For us, man originally had connatural beatitude, and when he fell, the reduced and superficial participation in that beatitude still possible to him, in an extrinsic way, was what we call temporal felicity or civic righteousness. But for RC, original felicity was a donum superadditum, and the status of original creation was thus left unclear, with at the very least a strong suggestion that much of what we think of as creation is in fact the effect of the Fall- an anti-Hebraic gnosticism which marred the thought of the ancient Greek church (and modern EO), and Rome too, though a more Biblical countertendency was present in the West and finally came into full victory with the Reformation. Given that the RC think of the New Covenant as the restoration of the donum superadditum, its relation to the temporal is ambivalent at best and hostile at worst. But for us, the New Covenant a) disables the heteronomous and unattainable Law which measured our alienation, and b) grants full citizenship in the Kingdom of God, simply by trust in Christ and union with Him. This means that the reality of original beatitude is poured into the forms of the creational order, and slowly transforms it spiritually, until all things shall be made new (emphasis added).

There are many, many concepts tied up in this one little paragraph, and it would take a long time to extract the meaning from them. But the one I want to focus on is that, right from the outset of their understanding of man, Protestants and Catholics differ.

John Fesko, in his Justification: Understanding the Classic Reformed Doctrine, describes this situation with respect to the “donum superadditum”:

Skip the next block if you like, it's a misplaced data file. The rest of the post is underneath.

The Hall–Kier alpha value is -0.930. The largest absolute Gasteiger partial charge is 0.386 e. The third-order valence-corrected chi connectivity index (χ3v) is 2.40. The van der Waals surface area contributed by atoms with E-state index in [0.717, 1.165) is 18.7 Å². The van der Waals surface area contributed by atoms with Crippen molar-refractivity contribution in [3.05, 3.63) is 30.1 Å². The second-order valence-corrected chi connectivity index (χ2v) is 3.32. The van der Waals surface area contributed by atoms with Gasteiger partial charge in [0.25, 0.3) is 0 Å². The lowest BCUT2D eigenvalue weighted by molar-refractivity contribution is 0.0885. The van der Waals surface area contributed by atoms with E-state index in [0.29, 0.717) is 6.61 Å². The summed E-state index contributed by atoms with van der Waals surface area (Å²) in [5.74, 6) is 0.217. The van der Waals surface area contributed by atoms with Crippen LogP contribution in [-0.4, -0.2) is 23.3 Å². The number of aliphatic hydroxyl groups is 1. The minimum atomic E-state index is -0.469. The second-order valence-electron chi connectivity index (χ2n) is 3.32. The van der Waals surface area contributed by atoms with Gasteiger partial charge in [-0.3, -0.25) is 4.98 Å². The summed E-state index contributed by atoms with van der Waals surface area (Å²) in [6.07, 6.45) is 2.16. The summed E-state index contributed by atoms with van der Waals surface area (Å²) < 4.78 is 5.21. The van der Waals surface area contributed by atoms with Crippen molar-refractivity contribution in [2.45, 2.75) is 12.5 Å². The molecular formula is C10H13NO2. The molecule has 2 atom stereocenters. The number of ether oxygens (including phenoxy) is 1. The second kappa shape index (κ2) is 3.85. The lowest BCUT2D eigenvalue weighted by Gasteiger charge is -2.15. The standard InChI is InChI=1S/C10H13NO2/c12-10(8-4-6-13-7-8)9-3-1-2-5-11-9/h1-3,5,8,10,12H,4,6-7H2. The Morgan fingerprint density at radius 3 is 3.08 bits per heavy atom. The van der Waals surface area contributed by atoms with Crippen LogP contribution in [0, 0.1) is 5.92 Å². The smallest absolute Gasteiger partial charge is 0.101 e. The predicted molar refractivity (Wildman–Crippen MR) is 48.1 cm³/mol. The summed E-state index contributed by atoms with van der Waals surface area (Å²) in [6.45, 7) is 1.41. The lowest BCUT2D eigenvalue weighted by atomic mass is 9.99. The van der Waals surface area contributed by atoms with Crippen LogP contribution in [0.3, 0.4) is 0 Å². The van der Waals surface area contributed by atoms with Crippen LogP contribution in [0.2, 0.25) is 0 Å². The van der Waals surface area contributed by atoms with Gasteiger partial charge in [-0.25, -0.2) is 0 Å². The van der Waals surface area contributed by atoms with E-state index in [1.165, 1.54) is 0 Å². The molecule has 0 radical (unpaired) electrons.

It seems as though much of the debate over infused versus imputed righteousness hinges upon the presuppositions of each party. The typical Reformed understanding is that Adam was created upright, or righteous, and that God justified, or declared righteous, the initial creation as well as man in his declaration that everything was “very good” (Gen 1:31). We see the Westminster Larger Catechism echo this point when it states that God created man in “righteousness, and holiness, having the law of God written in their hearts, and the power to fulfill it” (q. 17). By way of contrast, the typical Roman Catholic understanding of Adam’s original state holds to the necessity of infused righteousness. Roman Catholic theologians typically hold to the idea of the donum superadditum (“superadded gift”). Medieval Roman Catholic theologians, for example, argue that the donum superadditum was a part of the original constitution of man, that it represented his original capacity for righteousness. We see then, from the outset, that man in his fallen state required infused righteousness in the form of the donum superadditum. If man requires infused righteousness in the prefall state, then he would most assuredly require it in his sin-fallen but redeemed state. The original state of man, then, is an issue that must feature in any dialogues over the question of imputation (John Fesko “Justification: Understanding the Classic Reformed Doctrine” Phillipsburg: P&R Publishing Company, pg 372.)